Strategy. Marketing. Operations. It takes the entire business, working in common cause, to build brand loyalty. A business has to make the right brand promise to the right market. It has to communicate that promise effectively. And it has to deliver on it. If you get the first step wrong, it doesn’t matter how good you are at steps two and three. You’ll never get from good to great.
Your brand is your relationship with the market. Repeat the above three steps consistently, over time, and the market will come back to you again and again. I’ve been in the room when a business leader suddenly sees the true emotional benefit their product offers the market. You can practically see the light bulb go off over their head. They suddenly know what their brand promise ought to be. They regain the enthusiasm they had when they started the company. They change their brand strategy. They make a new brand promise. They build a true relationship with their market and watch as their customers become more and more devoted to the brand.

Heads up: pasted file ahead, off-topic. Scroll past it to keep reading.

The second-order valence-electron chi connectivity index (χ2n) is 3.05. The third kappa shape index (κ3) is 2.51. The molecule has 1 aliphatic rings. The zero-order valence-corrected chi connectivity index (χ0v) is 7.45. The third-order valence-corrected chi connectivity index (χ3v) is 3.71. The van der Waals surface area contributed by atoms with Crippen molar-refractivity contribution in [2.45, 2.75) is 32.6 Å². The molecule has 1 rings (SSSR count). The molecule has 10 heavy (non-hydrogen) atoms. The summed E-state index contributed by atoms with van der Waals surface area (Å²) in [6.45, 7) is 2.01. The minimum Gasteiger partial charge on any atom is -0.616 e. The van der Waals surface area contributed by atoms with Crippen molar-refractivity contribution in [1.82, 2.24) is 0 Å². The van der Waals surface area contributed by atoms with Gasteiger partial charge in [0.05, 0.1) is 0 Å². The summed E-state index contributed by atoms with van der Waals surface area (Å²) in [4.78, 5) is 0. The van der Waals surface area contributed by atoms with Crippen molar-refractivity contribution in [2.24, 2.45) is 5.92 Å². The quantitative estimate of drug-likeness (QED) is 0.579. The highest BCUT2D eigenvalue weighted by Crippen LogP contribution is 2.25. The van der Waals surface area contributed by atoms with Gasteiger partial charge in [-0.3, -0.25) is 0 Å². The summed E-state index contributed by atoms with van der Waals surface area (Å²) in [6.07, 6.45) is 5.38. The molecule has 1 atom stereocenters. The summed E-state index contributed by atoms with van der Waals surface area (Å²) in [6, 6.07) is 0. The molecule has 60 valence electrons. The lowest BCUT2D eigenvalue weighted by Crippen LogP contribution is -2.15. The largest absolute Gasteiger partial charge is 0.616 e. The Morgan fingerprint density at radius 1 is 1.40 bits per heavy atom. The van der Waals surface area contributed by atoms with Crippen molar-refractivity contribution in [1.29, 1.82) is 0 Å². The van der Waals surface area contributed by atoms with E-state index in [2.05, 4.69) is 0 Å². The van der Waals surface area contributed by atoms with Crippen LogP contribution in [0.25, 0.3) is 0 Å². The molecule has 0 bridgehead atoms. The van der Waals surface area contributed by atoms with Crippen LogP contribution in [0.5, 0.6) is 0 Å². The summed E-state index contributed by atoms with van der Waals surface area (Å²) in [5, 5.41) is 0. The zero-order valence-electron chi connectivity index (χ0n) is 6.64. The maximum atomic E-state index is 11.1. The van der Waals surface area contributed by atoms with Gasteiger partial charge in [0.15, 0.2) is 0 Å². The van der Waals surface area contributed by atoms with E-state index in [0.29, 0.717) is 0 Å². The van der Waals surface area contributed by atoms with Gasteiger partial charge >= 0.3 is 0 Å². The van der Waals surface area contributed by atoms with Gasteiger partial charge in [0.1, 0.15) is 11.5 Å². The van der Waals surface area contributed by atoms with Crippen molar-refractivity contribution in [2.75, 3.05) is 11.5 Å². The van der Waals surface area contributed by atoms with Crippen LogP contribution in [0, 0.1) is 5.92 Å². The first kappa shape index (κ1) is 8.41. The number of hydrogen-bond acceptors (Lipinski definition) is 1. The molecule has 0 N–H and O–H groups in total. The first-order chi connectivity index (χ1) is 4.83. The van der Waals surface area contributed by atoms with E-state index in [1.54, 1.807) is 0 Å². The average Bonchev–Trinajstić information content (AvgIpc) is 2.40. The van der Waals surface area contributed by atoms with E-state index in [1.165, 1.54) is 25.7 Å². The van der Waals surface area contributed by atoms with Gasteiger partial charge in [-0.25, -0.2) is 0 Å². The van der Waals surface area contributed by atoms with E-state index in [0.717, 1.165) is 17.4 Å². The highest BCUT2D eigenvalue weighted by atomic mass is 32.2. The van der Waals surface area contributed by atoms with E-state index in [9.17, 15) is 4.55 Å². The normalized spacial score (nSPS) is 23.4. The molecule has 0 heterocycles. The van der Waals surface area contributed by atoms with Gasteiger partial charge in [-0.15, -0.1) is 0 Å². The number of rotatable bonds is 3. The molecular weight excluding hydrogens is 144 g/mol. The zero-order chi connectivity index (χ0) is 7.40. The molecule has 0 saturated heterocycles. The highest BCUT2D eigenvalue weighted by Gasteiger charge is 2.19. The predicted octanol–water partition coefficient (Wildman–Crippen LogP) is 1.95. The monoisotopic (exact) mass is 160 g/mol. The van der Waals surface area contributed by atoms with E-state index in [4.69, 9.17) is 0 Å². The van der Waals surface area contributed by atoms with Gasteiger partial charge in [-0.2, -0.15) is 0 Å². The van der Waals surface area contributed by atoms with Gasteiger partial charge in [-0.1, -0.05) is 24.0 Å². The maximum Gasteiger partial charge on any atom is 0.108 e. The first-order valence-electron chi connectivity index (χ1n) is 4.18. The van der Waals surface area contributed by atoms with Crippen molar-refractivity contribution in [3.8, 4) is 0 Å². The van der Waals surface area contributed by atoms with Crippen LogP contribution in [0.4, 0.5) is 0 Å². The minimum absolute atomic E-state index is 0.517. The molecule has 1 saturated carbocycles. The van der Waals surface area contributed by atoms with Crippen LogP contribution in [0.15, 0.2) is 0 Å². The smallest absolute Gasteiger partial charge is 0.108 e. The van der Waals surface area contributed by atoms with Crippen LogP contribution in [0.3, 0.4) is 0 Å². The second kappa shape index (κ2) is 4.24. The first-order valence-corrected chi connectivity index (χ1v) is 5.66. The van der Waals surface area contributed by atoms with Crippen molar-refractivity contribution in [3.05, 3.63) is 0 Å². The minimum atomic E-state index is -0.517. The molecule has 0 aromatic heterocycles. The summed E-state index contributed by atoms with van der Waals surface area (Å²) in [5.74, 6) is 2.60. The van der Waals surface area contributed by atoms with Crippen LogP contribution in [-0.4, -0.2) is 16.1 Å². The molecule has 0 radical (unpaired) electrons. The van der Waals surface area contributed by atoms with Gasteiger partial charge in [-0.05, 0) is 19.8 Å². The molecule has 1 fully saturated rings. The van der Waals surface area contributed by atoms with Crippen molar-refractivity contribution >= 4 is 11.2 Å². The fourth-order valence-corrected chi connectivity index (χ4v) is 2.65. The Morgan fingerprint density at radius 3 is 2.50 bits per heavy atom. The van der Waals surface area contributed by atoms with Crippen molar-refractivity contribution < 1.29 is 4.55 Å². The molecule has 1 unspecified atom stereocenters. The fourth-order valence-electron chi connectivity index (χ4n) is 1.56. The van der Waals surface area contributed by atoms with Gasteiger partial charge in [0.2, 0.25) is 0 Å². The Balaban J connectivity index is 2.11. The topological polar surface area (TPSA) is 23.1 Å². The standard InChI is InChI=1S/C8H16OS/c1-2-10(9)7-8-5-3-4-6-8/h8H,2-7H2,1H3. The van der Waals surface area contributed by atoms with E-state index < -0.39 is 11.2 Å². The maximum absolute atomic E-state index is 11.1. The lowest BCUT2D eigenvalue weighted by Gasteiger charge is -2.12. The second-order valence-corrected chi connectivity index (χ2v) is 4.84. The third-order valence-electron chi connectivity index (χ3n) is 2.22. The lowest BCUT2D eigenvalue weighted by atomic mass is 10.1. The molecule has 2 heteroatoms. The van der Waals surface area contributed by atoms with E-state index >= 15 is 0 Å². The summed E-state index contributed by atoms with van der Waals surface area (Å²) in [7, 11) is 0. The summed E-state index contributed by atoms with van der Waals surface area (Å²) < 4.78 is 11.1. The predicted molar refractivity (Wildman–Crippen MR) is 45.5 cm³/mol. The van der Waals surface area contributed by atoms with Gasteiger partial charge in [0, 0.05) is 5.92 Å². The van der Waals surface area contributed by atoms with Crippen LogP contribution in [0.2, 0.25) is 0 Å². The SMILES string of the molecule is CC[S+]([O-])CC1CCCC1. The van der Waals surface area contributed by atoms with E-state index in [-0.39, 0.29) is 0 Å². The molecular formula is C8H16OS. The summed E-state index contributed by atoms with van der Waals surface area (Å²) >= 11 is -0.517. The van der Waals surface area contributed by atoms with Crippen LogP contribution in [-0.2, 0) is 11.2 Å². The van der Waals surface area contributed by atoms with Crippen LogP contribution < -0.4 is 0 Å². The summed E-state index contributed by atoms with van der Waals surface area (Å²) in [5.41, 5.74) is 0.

BEST BRANDING READS – WEEK OF JUNE 1, 2020
Empathy Emerges As The New Marketing
You don’t have to read this article. The important, true insight is in the headline.
The Power of Data Visualization in Finding Insights
Humans get more understanding from seeing pictures than from reading numbers.
Brands Without Meaning Are No Longer Essential
So true! What does your brand mean to your market?
1,200 Post-It Notes to Fix a Broken Brand Culture
Using the rose-bud-thorn game to define and shape a culture.
2020 Logo Trend Report
Don’t let your new logo fall into one of these clichés.
New Logo and Identity for Popeyes
I order Popeye’s every week just to admire their packaging. Mmm.
The Local Versus Global Marketing Debate
It’s a tie. Sort of. It depends. Still, this is the best article on this subject I’ve ever read. Or is it?